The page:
Sep 292021
 

Since the early Summer of 2021 I have been building up a new deep-sky imaging setup based around the beautiful and venerable Takahashi FSQ-85EDX Refracting telescope. I’ve always wanted a ‘Tak’ and decided to go for this model known ad the ‘Baby-Q’. The optics are glorious and the focuser is incredibly rugged and can carry heavy cameras and filter wheels.

The idea, eventually, is to turn this setup into a fully robotic system which will be mounted low to the ground and housed in a simple box-like structure with a sliding roof. For now, I’m testing out the system to see how it performs.

Here is a small gallery of photos of the current system. I will add more details about the components below.

Here’s a list of the main components that you can see in the above photos:

  • Telescope: Takahashi FSQ-85EDX F/5.3 Apochromatic Refractor with 1.01x field flattener.
  • Mount: Skywatcher AZ-EQ6 Pro
  • Camera: QHY268C cooled CMOS camera (one-shot colour, full 16-bit)
  • Filter Wheel: Starlight Xpress 5 x 2″ filter wheel
  • Guide Scope: ZWO 60mm. Focal length is 280mm, F/4.67
  • Guide Camera: ZWO ASI290MM Mini mono
  • Auto Focuser: Pegasus Astro FocusCube2
  • Power, Dew Heater and USB Hub: Pegasus Ultimate Powerbox V2
  • Dew Heater bands on both scopes
  • Windows Computer: Beelink Mini PC (in the plastic box on the ground running N.I.N.A.)

If you look at the photos with all the cabling, you will see a plastic box on the ground below the mount. This contains a ‘headless’ mini PC running Windows 10. Think of an Intel NUC and you will get the idea, but this is a Beelink with an Intel i5 CPU which comes cheaper than a NUC. This computer has all of the software installed to control the rig. I’m using the free N.I.N.A. software here and the little PC is connected to the wireless router I have in my dome just a few feet away. This allows me to use remote desktop from the comfort of my dome, office or house.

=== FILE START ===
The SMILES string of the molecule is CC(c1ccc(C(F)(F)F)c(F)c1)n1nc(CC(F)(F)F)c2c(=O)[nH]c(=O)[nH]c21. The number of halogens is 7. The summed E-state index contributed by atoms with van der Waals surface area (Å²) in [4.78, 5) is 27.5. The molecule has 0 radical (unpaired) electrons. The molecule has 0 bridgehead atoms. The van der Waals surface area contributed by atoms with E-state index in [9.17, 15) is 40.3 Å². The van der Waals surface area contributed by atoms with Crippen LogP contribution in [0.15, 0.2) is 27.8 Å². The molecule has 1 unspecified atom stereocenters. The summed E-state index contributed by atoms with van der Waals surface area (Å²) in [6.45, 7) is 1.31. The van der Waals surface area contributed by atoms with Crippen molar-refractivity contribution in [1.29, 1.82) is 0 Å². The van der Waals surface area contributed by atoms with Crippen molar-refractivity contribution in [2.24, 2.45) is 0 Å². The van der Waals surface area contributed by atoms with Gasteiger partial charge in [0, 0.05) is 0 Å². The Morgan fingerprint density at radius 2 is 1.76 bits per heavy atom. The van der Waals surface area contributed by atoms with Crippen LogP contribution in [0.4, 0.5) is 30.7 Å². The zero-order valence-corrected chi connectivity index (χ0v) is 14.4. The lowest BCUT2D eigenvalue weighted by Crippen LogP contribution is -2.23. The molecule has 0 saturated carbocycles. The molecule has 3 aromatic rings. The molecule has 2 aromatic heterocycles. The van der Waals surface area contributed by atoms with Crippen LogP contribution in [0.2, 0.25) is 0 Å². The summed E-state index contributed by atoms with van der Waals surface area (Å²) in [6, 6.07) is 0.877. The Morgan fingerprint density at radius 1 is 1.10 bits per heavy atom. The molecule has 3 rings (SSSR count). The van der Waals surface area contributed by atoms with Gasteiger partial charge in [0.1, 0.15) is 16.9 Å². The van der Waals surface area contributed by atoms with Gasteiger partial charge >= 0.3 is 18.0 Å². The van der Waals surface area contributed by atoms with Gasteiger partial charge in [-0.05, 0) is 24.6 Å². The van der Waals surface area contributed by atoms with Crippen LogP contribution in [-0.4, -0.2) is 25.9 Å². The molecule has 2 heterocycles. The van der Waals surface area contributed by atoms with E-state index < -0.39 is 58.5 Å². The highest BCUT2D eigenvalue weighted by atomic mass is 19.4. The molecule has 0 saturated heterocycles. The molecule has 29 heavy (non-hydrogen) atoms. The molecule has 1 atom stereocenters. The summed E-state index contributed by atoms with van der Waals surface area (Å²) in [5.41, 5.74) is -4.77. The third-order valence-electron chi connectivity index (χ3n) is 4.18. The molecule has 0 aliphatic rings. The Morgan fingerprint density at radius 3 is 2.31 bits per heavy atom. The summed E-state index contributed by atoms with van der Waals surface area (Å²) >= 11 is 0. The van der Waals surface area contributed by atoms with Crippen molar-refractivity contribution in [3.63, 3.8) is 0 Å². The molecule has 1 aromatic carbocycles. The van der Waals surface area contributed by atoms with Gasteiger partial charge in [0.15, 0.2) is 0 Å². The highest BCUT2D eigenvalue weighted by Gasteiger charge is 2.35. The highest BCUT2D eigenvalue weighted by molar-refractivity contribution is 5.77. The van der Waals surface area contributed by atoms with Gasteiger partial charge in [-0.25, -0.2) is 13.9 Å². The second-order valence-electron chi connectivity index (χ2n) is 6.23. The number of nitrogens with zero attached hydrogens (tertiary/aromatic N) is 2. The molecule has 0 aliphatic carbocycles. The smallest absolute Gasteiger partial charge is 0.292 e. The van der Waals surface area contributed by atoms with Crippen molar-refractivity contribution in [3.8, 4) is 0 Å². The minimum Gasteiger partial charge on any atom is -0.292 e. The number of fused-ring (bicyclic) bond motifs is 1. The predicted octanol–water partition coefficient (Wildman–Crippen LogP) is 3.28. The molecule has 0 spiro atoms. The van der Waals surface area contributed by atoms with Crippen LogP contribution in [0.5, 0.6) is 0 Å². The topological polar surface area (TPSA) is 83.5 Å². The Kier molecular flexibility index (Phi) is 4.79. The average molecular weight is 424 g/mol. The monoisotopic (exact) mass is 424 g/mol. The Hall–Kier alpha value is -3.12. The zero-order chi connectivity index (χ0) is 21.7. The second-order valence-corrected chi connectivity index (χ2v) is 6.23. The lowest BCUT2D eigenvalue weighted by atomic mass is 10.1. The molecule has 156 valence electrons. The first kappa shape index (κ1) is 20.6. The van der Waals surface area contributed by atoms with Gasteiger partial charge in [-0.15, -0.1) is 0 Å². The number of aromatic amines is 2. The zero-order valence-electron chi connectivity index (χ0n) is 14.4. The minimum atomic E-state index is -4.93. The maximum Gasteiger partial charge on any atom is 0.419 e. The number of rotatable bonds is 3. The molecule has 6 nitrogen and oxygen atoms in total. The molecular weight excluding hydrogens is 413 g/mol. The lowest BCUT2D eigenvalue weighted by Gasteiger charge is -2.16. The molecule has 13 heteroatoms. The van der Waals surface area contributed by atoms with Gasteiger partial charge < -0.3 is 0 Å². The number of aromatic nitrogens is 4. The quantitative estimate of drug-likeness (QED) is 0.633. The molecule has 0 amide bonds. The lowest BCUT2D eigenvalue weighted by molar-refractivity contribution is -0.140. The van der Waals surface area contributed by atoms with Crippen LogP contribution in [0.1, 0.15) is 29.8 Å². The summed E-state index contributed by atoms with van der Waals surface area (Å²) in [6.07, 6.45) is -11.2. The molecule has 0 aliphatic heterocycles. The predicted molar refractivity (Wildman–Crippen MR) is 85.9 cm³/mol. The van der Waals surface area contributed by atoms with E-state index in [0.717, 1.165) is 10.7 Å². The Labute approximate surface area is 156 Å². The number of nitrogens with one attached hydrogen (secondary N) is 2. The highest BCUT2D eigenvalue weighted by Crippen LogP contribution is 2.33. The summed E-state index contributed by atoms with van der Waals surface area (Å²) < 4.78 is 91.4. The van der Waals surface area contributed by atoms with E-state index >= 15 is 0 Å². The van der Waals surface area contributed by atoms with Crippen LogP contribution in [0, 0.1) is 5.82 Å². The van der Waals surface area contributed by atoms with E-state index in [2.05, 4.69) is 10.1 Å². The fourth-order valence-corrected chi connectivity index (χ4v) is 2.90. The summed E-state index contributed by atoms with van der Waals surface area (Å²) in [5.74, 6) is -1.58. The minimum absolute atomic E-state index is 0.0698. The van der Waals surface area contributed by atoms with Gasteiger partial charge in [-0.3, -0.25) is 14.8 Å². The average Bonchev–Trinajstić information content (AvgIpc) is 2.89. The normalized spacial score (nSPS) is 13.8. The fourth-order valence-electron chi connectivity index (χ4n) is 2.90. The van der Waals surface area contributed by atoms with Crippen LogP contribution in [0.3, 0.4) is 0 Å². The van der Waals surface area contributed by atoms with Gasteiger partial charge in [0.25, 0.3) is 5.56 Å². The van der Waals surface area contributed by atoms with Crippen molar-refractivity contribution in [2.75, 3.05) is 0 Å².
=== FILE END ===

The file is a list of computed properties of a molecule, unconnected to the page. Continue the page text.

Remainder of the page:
The thing that really was a ‘game-changer’ for me is the Pegasus Powerbox which is mounted just below the lens of the main scope. This provides all of the 12-volt power ports I need to run the various bits of kit and also has a USB hub with 6 ports. Additionally it can power and control the heat of three heater bands and can detect the dew-point so that it can intelligently adjust the power to the bands to keep the lenses free from dew. Because nearly everything connects to this hub, there are only two cables that need to be connected to the big plastic box on the ground. One is the 12V power to the hub and the other is the USB3 port to the Beelink mini PC.

I run the amazing free N.I.N.A (Nightime Imaging ‘N’ Astronomy) software on the mini PC and the recently added Advanced Scheduler is amazing allowing me to power up the system before dark and set up various targets to image during the night. The system will do everything such as cooling the camera, auto-focusing, slewing and centring targets, flipping across the meridian and shutting down at dawn. It can also deal with re-focusing during the night if the focus drifts and re-centring after a cloudy spell.

Assuming I get some clear nights over the Autumn months, I will hopefully be posting some new images soon.

 Posted by at 3:21 pm

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